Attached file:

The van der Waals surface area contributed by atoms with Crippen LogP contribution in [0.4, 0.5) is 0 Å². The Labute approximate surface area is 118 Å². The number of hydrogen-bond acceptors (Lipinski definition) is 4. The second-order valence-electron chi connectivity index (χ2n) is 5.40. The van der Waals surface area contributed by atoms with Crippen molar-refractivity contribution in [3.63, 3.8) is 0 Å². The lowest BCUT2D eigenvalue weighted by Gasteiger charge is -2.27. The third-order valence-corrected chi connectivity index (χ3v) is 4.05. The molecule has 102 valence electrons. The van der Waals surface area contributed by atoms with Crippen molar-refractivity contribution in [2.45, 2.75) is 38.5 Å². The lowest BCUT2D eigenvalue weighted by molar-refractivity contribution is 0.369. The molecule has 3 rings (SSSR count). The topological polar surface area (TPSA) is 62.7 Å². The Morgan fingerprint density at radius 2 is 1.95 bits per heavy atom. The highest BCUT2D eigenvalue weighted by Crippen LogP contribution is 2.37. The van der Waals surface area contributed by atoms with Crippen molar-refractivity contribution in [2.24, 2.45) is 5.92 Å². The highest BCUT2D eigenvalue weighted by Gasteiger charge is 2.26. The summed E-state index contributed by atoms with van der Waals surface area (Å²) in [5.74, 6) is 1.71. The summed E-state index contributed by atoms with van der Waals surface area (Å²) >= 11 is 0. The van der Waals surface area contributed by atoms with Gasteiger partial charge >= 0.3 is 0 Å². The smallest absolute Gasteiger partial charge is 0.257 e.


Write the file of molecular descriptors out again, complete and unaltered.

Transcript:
The van der Waals surface area contributed by atoms with Crippen LogP contribution in [0.4, 0.5) is 0 Å². The Labute approximate surface area is 118 Å². The number of hydrogen-bond acceptors (Lipinski definition) is 4. The second-order valence-electron chi connectivity index (χ2n) is 5.40. The van der Waals surface area contributed by atoms with Crippen molar-refractivity contribution in [3.63, 3.8) is 0 Å². The lowest BCUT2D eigenvalue weighted by Gasteiger charge is -2.27. The third-order valence-corrected chi connectivity index (χ3v) is 4.05. The molecule has 102 valence electrons. The van der Waals surface area contributed by atoms with Crippen molar-refractivity contribution in [2.45, 2.75) is 38.5 Å². The lowest BCUT2D eigenvalue weighted by molar-refractivity contribution is 0.369. The molecule has 3 rings (SSSR count). The topological polar surface area (TPSA) is 62.7 Å². The Morgan fingerprint density at radius 2 is 1.95 bits per heavy atom. The highest BCUT2D eigenvalue weighted by Crippen LogP contribution is 2.37. The van der Waals surface area contributed by atoms with Crippen molar-refractivity contribution in [2.24, 2.45) is 5.92 Å². The highest BCUT2D eigenvalue weighted by Gasteiger charge is 2.26. The summed E-state index contributed by atoms with van der Waals surface area (Å²) in [5.74, 6) is 1.71. The summed E-state index contributed by atoms with van der Waals surface area (Å²) >= 11 is 0. The van der Waals surface area contributed by atoms with Gasteiger partial charge >= 0.3 is 0 Å². The smallest absolute Gasteiger partial charge is 0.257 e.